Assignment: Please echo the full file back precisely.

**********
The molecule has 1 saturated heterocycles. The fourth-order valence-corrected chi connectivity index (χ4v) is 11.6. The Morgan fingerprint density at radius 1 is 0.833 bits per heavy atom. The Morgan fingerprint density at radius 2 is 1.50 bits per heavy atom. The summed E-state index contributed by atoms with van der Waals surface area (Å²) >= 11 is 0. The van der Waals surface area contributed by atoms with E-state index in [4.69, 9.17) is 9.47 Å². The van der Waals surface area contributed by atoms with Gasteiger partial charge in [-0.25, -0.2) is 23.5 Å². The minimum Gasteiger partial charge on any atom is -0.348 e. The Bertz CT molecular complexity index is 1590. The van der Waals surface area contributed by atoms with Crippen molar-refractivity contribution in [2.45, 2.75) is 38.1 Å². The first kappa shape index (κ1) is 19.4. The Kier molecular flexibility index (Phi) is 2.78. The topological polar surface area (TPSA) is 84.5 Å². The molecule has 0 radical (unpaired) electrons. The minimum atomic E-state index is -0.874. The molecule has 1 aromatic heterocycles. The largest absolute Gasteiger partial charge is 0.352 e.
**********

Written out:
The molecule has 1 saturated heterocycles. The fourth-order valence-corrected chi connectivity index (χ4v) is 11.6. The Morgan fingerprint density at radius 1 is 0.833 bits per heavy atom. The Morgan fingerprint density at radius 2 is 1.50 bits per heavy atom. The summed E-state index contributed by atoms with van der Waals surface area (Å²) >= 11 is 0. The van der Waals surface area contributed by atoms with E-state index in [4.69, 9.17) is 9.47 Å². The van der Waals surface area contributed by atoms with Gasteiger partial charge in [-0.25, -0.2) is 23.5 Å². The minimum Gasteiger partial charge on any atom is -0.348 e. The Bertz CT molecular complexity index is 1590. The van der Waals surface area contributed by atoms with Crippen molar-refractivity contribution in [2.45, 2.75) is 38.1 Å². The first kappa shape index (κ1) is 19.4. The Kier molecular flexibility index (Phi) is 2.78. The topological polar surface area (TPSA) is 84.5 Å². The molecule has 0 radical (unpaired) electrons. The minimum atomic E-state index is -0.874. The molecule has 1 aromatic heterocycles. The largest absolute Gasteiger partial charge is 0.352 e.